News : Esper Hussar in Modern

Esper Hussar in Modern

By Neil T Stacey

Sky Hussar. Five mana for a 4/3 flier that untaps all your creatures when it enters the battlefield. This isn’t a card you should be interested in actually casting. It’s the forecast ability that draws the eye. It lets you draw an extra card in your upkeep, at the low cost of tapping two white or blue creatures. That’s an extra card every turn, for no mana cost.

It’s like a Phyrexian Arena that you don’t even have to cast and doesn’t cost life. It can even be deployed to attack and block in a pinch. It would be surprising if no-one else had attempted to break this card before and as it turns out, Travis Woo has talked about it at length over on

His builds and the others that he discusses all aim to use cheap blue creatures to get the Sky Hussar draw engine online. These decks have never really caught on. Card advantage doesn’t amount to much if you can’t use it to interfere with whatever your opponent is trying to do; it doesn’t matter how many cards you have in hand when you get attacked by an infinite number of Pestermite copies.

With that in mind, I plan to go a different direction with Sky Hussar. I want disruption and removal so I can get the best use out of the extra cards. The difficulty there, of course, is that having a high number of non-creature spells constrains the creature density of the deck, making it difficult to have enough creatures out to draw cards with Sky Hussar. Maybe these guys can help out with that:

Squadron Hawk 1










Each of these cards represent four creatures in one card, perfect for ensuring that Sky Hussar comes online. They’re also solid defensive spells, helping us get to the late-game where our card advantage engine really shines.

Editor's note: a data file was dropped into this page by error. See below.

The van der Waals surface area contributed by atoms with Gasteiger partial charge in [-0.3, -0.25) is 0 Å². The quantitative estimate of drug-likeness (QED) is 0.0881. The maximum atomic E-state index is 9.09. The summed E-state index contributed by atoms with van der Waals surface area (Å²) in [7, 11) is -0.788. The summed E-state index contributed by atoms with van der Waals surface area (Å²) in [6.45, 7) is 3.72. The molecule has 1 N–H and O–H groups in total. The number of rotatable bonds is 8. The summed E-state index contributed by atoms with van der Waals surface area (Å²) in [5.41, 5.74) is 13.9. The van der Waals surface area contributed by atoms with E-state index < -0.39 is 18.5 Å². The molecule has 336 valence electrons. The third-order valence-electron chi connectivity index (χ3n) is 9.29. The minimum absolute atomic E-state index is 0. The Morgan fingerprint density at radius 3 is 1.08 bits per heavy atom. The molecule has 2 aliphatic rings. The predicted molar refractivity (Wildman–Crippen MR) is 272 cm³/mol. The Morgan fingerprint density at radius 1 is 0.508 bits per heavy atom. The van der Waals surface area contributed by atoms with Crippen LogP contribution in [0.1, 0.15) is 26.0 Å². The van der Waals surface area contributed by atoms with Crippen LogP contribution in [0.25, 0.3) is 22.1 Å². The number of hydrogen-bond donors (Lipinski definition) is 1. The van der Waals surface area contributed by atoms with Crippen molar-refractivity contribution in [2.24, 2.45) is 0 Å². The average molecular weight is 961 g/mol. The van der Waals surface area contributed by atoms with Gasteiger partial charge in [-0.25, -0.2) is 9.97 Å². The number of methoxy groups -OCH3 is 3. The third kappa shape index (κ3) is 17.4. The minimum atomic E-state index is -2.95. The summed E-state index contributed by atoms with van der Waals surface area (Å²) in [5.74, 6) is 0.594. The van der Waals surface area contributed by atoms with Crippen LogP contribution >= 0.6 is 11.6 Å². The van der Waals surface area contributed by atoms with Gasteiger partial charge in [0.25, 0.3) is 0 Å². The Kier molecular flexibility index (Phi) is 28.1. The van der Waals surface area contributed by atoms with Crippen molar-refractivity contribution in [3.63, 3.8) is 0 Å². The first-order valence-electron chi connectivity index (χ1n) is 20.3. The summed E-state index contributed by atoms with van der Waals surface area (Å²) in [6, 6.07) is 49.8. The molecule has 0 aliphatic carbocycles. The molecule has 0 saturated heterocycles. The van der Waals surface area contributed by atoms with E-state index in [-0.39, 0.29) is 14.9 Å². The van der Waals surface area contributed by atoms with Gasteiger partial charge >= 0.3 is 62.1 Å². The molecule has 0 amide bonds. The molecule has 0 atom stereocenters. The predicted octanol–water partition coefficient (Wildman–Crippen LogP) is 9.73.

The deck I’m on at present looks like this:


Esper Hussar (Modern) by Neil Stacey


Creatures (11):

4x Squadron Hawk

3x Snapcaster Mage

4x Sky Hussar

Instants and Sorceries (24):

2x Slaughter Pact

2x Inquisition of Kozilek

3x Thoughtseize

3x Path to Exile

2x Negate

2x Dismember

4x Lingering Souls

3x Spectral Procession

2x Sphinx’s Revelation

Enchantments (2):

2x Detention Sphere

Lands (24):

1x Island

1x Swamp

2x Plains

1x Hallowed Fountain

2x Mystic Gate

4x Godless Shrine

2x Flooded Strand

4x Marsh Flats

3x Celestial Colonnade

2x Forbidding Watchtower

2x Vault of the Archangel


This deck is heavier on disruption than most, with five one-mana discard spells, backed by Snapcaster Mage, to make sure the game gets to top-deck mode. Speaking of Snapcaster Mage, it’s possible to tap him to Sky Hussar. I’ve only found room for three, but I would consider playing the full set to maximize our interactive spells while adding creatures that tap to the Hussar. The man-lands can also tap to the Hussar so they’re doing double duty and giving us an edge in attrition games.

The removal suite emphasises mana efficiency to make sure that we survive the early turns where our tapped lands are slowing us down. Slaughter Pact is particularly good since it lets us tap out for token-makers or big plays like Sphinx’s Revelation without putting our shields down. The pair of Detention Spheres serve as catch-all answers to problematic cards. There are two copies of Negate since we need counter-magic with a light commitment to blue and have a ton of other ways to deal with creatures.

The mid-game is about getting tokens out and starting to pull away in card advantage. We get in front on cards through a number of routes: the Sky Hussar engine, flashing back Lingering Souls, using Snapcaster Mage or simply casting Sphinx’s Revelation. Conspicuously absent, however, is a true finisher. Our end-game instead consists of pecking away with tokens and man-lands or eventually attacking with a Sky Hussar. It’s unspectacular but it gets the job done, and it keeps down the number of cards without defensive utility.

There are a lot of different directions to go with this deck. The addition of a few planeswalkers would offer a stronger late-game and a faster clock. Sorin, Solemn Visitor powers up tokens and recoups lost life but Elspeth, Knight Errant makes tokens that can be tapped to Sky Hussar.